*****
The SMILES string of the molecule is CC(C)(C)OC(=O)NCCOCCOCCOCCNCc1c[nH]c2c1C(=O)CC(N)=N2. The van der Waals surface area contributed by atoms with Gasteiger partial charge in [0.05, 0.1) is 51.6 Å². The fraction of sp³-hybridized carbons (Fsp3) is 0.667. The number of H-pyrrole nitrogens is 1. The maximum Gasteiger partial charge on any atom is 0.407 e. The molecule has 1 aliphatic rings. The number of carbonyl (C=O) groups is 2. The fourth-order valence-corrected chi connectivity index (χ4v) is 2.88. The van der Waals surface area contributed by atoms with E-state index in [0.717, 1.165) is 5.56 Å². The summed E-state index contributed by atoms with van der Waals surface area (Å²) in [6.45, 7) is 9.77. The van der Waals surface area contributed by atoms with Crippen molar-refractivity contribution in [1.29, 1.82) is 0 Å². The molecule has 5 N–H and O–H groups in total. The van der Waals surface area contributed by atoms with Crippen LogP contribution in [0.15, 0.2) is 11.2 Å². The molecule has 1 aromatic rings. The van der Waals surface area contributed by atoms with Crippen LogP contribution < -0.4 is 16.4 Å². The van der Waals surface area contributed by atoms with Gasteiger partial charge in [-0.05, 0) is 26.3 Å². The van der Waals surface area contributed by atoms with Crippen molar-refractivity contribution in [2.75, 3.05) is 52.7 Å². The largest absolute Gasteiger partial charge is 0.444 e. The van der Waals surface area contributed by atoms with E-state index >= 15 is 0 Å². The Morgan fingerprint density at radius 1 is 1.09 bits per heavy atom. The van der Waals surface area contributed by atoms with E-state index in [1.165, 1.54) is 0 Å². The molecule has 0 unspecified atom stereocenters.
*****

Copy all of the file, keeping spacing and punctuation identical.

The SMILES string of the molecule is CC(C)(C)OC(=O)NCCOCCOCCOCCNCc1c[nH]c2c1C(=O)CC(N)=N2. The van der Waals surface area contributed by atoms with Gasteiger partial charge in [0.05, 0.1) is 51.6 Å². The fraction of sp³-hybridized carbons (Fsp3) is 0.667. The number of H-pyrrole nitrogens is 1. The maximum Gasteiger partial charge on any atom is 0.407 e. The molecule has 1 aliphatic rings. The number of carbonyl (C=O) groups is 2. The fourth-order valence-corrected chi connectivity index (χ4v) is 2.88. The van der Waals surface area contributed by atoms with E-state index in [0.717, 1.165) is 5.56 Å². The summed E-state index contributed by atoms with van der Waals surface area (Å²) in [6.45, 7) is 9.77. The van der Waals surface area contributed by atoms with Crippen molar-refractivity contribution in [1.29, 1.82) is 0 Å². The molecule has 5 N–H and O–H groups in total. The van der Waals surface area contributed by atoms with Crippen LogP contribution in [0.15, 0.2) is 11.2 Å². The molecule has 1 aromatic rings. The van der Waals surface area contributed by atoms with Crippen LogP contribution < -0.4 is 16.4 Å². The van der Waals surface area contributed by atoms with Gasteiger partial charge in [-0.05, 0) is 26.3 Å². The van der Waals surface area contributed by atoms with Crippen molar-refractivity contribution in [2.75, 3.05) is 52.7 Å². The largest absolute Gasteiger partial charge is 0.444 e. The van der Waals surface area contributed by atoms with E-state index >= 15 is 0 Å². The Morgan fingerprint density at radius 1 is 1.09 bits per heavy atom. The van der Waals surface area contributed by atoms with E-state index in [1.165, 1.54) is 0 Å². The molecule has 0 unspecified atom stereocenters.